Saturday, January 9, 2016

Pg. 51-French Goulash

Back in 1975 the oldest of my grandmother's six daughters undertook a project that still brings smiles to those of us who have followed. This aunt was quite creative. I remember her making Christmas candles using discarded milk cartons and serving the best sloppy joes ever. But it was that project years ago of sitting down with my grandmother and collecting her most treasured recipes and then putting them in order in a handwritten cookbook that takes the cake-pardon the pun. You have to understand. Many of my grandmother's recipes weren't written down or found in another cookbook. They certainly weren't on line. The only on line back then was a clothesline.Her recipes were in her heart-her mind. Many didn't have exact measurements. A pinch of this-a thing or two of that were used to define teaspoons and tablespoons. How long to bake something was often not told in time but how something looked or smelled in the oven. "Until it looks cooked" was a favortie line used by my grandmother.

So for my aunt to assemble the recipes and then record them for others to be able to use with exactness was a mighty task. But she did it in style-breaking the cookbook into seasons and telling stories of each season as they grew up on the family farm. It is an anthology of sorts of a time that has long since disappeared-including their one-room schoolhouse, telling how my grandfather would harvest ice with his team of horses and flatbed sleigh from a nearby river-to the lighting of candles nestled inside little tin candle clips on Christmas morning after breakfast, those candle tins sitting on tips of branches of a Christmas tree put up on Christmas Eve. Besides the recipes, those memories are reason enough to cherish the cookbook-to keep it for generations still to come-offering them a glimpse of relatives and a way of life they will never know.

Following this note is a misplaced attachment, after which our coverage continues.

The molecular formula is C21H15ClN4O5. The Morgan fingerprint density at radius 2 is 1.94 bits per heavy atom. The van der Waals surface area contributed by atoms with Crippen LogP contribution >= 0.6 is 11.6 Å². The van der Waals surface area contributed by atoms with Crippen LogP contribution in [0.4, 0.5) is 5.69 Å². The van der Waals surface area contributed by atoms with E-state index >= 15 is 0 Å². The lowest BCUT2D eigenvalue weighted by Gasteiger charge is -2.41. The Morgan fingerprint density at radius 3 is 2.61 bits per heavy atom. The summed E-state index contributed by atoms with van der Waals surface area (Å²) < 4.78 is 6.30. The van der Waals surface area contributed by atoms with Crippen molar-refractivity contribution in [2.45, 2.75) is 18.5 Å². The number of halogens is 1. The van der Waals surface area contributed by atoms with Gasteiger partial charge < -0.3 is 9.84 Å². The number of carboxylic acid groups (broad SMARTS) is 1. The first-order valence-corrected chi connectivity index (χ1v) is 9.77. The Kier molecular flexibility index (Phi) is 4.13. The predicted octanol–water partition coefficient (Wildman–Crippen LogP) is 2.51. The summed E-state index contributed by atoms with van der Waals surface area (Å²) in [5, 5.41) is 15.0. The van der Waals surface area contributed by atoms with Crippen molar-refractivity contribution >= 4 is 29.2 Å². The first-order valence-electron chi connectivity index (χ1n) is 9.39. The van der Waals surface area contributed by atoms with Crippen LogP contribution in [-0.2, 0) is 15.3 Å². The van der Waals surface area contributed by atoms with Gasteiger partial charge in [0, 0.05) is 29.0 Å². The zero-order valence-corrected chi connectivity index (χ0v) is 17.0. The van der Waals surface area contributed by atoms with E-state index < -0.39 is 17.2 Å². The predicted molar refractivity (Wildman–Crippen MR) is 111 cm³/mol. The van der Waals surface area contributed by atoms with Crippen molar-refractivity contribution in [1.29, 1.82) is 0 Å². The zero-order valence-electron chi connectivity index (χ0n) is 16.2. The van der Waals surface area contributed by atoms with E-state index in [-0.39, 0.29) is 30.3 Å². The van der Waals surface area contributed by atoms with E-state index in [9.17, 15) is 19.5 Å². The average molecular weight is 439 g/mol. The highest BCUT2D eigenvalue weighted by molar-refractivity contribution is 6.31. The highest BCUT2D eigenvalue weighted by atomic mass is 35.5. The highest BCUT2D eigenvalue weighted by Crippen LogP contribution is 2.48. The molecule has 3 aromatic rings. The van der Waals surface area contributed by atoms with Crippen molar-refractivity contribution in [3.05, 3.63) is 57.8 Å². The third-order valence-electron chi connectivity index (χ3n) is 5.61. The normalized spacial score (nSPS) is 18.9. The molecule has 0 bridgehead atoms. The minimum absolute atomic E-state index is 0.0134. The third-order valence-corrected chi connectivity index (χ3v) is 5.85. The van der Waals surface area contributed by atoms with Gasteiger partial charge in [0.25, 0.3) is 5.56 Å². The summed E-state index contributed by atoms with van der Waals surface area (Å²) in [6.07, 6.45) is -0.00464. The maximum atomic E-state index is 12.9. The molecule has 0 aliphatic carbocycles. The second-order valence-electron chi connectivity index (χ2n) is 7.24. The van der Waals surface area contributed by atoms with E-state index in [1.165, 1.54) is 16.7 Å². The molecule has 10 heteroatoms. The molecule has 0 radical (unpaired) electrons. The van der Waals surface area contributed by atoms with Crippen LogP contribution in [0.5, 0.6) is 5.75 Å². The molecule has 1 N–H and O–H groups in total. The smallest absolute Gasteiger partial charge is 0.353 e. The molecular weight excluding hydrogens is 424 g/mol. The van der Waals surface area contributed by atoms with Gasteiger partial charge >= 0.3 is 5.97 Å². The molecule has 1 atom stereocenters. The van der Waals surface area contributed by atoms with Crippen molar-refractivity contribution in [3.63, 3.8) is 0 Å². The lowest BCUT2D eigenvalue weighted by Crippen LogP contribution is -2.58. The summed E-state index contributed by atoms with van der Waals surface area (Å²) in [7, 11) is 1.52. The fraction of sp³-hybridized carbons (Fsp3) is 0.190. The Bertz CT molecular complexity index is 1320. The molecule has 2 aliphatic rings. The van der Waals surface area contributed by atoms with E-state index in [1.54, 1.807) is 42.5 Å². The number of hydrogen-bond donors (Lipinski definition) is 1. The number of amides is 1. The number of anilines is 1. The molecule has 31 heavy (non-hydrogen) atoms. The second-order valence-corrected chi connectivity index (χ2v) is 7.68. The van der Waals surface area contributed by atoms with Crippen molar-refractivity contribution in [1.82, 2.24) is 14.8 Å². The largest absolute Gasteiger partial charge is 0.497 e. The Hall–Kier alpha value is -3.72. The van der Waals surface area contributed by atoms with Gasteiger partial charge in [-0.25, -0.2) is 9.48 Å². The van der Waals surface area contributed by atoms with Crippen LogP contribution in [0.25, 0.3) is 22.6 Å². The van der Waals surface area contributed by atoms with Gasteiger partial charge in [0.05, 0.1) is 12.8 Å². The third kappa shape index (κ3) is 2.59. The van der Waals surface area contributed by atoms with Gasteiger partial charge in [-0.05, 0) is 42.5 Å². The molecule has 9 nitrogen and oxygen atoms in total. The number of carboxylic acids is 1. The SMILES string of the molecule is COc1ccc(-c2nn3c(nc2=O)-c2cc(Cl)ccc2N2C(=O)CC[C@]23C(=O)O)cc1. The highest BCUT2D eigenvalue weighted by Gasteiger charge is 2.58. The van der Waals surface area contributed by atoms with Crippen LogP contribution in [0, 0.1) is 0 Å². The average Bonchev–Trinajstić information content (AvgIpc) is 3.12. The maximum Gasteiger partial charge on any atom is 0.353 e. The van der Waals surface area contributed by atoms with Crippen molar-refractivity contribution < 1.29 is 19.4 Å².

While I have copies of the cookbook given to me be my cousin that have never been touched I chose to show the cover of that cookbook I've used over and over. The stains-the tape holding it together show how much I treasure it-how much I go to it for not only a recipe but to reread the stories. The line illustrations by yet another cousin add the perfect touch.

Of all my favorite recipes in, "Mom's Farm Kitchen", a favorite is on pg. 51-"French Goulash." I've made that goulash so many times and every time the smell of the bacon cooking, along with a pepper and onion, as spaghetti is cooked and drained in wait of being added-brings me back to my grandmother's farmhouse kitchen. That's what family recipes do. And when I make her rice pudding on page 79 and her Banana Nut Bread on page 108 I'm in heaven!

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